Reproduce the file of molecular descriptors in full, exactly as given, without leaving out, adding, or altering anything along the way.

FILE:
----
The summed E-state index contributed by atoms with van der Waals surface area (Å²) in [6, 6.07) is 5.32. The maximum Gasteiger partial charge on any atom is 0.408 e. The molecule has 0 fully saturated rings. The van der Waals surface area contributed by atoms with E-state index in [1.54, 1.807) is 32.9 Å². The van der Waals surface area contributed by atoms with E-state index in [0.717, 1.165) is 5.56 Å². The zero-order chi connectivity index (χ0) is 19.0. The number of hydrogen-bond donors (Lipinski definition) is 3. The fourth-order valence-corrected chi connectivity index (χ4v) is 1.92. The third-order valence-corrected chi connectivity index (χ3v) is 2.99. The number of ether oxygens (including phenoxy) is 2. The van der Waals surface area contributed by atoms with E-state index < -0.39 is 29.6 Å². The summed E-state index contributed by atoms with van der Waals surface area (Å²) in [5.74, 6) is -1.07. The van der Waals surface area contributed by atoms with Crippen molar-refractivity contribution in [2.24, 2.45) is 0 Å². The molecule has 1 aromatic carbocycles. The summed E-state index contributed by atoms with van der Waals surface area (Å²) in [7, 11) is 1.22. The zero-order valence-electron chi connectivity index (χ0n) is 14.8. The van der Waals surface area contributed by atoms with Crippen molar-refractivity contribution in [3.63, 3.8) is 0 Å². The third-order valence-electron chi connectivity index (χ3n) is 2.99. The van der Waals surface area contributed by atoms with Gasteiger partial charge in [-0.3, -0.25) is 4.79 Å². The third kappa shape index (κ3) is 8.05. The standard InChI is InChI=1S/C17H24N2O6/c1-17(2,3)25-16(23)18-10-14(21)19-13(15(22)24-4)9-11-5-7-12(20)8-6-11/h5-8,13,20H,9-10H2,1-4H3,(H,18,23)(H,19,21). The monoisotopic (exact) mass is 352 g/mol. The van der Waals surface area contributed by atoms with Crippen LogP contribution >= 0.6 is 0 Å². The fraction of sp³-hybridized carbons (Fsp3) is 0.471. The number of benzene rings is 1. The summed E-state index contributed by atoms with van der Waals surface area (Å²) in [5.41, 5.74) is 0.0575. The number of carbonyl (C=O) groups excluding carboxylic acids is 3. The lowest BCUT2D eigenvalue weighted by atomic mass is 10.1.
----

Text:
The summed E-state index contributed by atoms with van der Waals surface area (Å²) in [6, 6.07) is 5.32. The maximum Gasteiger partial charge on any atom is 0.408 e. The molecule has 0 fully saturated rings. The van der Waals surface area contributed by atoms with E-state index in [1.54, 1.807) is 32.9 Å². The van der Waals surface area contributed by atoms with E-state index in [0.717, 1.165) is 5.56 Å². The zero-order chi connectivity index (χ0) is 19.0. The number of hydrogen-bond donors (Lipinski definition) is 3. The fourth-order valence-corrected chi connectivity index (χ4v) is 1.92. The third-order valence-corrected chi connectivity index (χ3v) is 2.99. The number of ether oxygens (including phenoxy) is 2. The van der Waals surface area contributed by atoms with E-state index < -0.39 is 29.6 Å². The summed E-state index contributed by atoms with van der Waals surface area (Å²) in [5.74, 6) is -1.07. The van der Waals surface area contributed by atoms with Crippen molar-refractivity contribution in [2.24, 2.45) is 0 Å². The molecule has 1 aromatic carbocycles. The summed E-state index contributed by atoms with van der Waals surface area (Å²) in [7, 11) is 1.22. The zero-order valence-electron chi connectivity index (χ0n) is 14.8. The van der Waals surface area contributed by atoms with Crippen molar-refractivity contribution in [3.63, 3.8) is 0 Å². The third-order valence-electron chi connectivity index (χ3n) is 2.99. The van der Waals surface area contributed by atoms with Gasteiger partial charge in [-0.3, -0.25) is 4.79 Å². The third kappa shape index (κ3) is 8.05. The standard InChI is InChI=1S/C17H24N2O6/c1-17(2,3)25-16(23)18-10-14(21)19-13(15(22)24-4)9-11-5-7-12(20)8-6-11/h5-8,13,20H,9-10H2,1-4H3,(H,18,23)(H,19,21). The monoisotopic (exact) mass is 352 g/mol. The van der Waals surface area contributed by atoms with Crippen LogP contribution >= 0.6 is 0 Å². The fraction of sp³-hybridized carbons (Fsp3) is 0.471. The number of benzene rings is 1. The summed E-state index contributed by atoms with van der Waals surface area (Å²) in [5.41, 5.74) is 0.0575. The number of carbonyl (C=O) groups excluding carboxylic acids is 3. The lowest BCUT2D eigenvalue weighted by atomic mass is 10.1.